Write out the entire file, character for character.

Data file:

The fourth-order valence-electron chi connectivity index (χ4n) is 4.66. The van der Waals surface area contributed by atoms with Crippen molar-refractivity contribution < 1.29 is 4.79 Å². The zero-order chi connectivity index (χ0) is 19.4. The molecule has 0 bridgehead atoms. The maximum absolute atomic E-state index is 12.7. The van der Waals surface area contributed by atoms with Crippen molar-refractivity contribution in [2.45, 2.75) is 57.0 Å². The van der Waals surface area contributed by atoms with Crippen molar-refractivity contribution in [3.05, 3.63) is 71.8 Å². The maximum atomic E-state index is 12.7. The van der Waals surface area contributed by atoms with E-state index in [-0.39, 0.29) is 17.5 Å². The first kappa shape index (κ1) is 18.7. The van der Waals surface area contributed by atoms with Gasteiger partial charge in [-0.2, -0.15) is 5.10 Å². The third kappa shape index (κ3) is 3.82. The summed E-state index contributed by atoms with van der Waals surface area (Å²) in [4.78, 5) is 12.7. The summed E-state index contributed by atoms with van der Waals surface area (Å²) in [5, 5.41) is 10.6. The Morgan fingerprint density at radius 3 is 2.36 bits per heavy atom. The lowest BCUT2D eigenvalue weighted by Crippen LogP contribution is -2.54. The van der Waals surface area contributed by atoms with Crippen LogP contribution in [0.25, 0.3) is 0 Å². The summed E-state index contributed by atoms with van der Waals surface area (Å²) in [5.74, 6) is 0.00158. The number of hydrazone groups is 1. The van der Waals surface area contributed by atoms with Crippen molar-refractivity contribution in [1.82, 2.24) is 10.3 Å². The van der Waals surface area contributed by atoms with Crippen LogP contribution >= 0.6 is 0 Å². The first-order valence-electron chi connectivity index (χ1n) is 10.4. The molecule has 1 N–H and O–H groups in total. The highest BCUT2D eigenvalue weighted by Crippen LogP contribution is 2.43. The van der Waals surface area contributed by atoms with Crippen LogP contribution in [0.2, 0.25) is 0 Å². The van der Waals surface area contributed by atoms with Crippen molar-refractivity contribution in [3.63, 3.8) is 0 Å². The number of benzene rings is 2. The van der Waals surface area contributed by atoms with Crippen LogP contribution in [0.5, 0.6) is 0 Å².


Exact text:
The fourth-order valence-electron chi connectivity index (χ4n) is 4.66. The van der Waals surface area contributed by atoms with Crippen molar-refractivity contribution < 1.29 is 4.79 Å². The zero-order chi connectivity index (χ0) is 19.4. The molecule has 0 bridgehead atoms. The maximum absolute atomic E-state index is 12.7. The van der Waals surface area contributed by atoms with Crippen molar-refractivity contribution in [2.45, 2.75) is 57.0 Å². The van der Waals surface area contributed by atoms with Crippen molar-refractivity contribution in [3.05, 3.63) is 71.8 Å². The maximum atomic E-state index is 12.7. The van der Waals surface area contributed by atoms with E-state index in [-0.39, 0.29) is 17.5 Å². The first kappa shape index (κ1) is 18.7. The van der Waals surface area contributed by atoms with Gasteiger partial charge in [-0.2, -0.15) is 5.10 Å². The third kappa shape index (κ3) is 3.82. The summed E-state index contributed by atoms with van der Waals surface area (Å²) in [4.78, 5) is 12.7. The summed E-state index contributed by atoms with van der Waals surface area (Å²) in [5, 5.41) is 10.6. The Morgan fingerprint density at radius 3 is 2.36 bits per heavy atom. The lowest BCUT2D eigenvalue weighted by Crippen LogP contribution is -2.54. The van der Waals surface area contributed by atoms with Crippen LogP contribution in [0.25, 0.3) is 0 Å². The summed E-state index contributed by atoms with van der Waals surface area (Å²) in [5.74, 6) is 0.00158. The number of hydrazone groups is 1. The van der Waals surface area contributed by atoms with Crippen molar-refractivity contribution in [1.82, 2.24) is 10.3 Å². The van der Waals surface area contributed by atoms with Crippen LogP contribution >= 0.6 is 0 Å². The first-order valence-electron chi connectivity index (χ1n) is 10.4. The molecule has 1 N–H and O–H groups in total. The highest BCUT2D eigenvalue weighted by Crippen LogP contribution is 2.43. The van der Waals surface area contributed by atoms with Crippen LogP contribution in [0.2, 0.25) is 0 Å². The van der Waals surface area contributed by atoms with Crippen molar-refractivity contribution in [3.63, 3.8) is 0 Å². The number of benzene rings is 2. The van der Waals surface area contributed by atoms with Crippen LogP contribution in [0.5, 0.6) is 0 Å².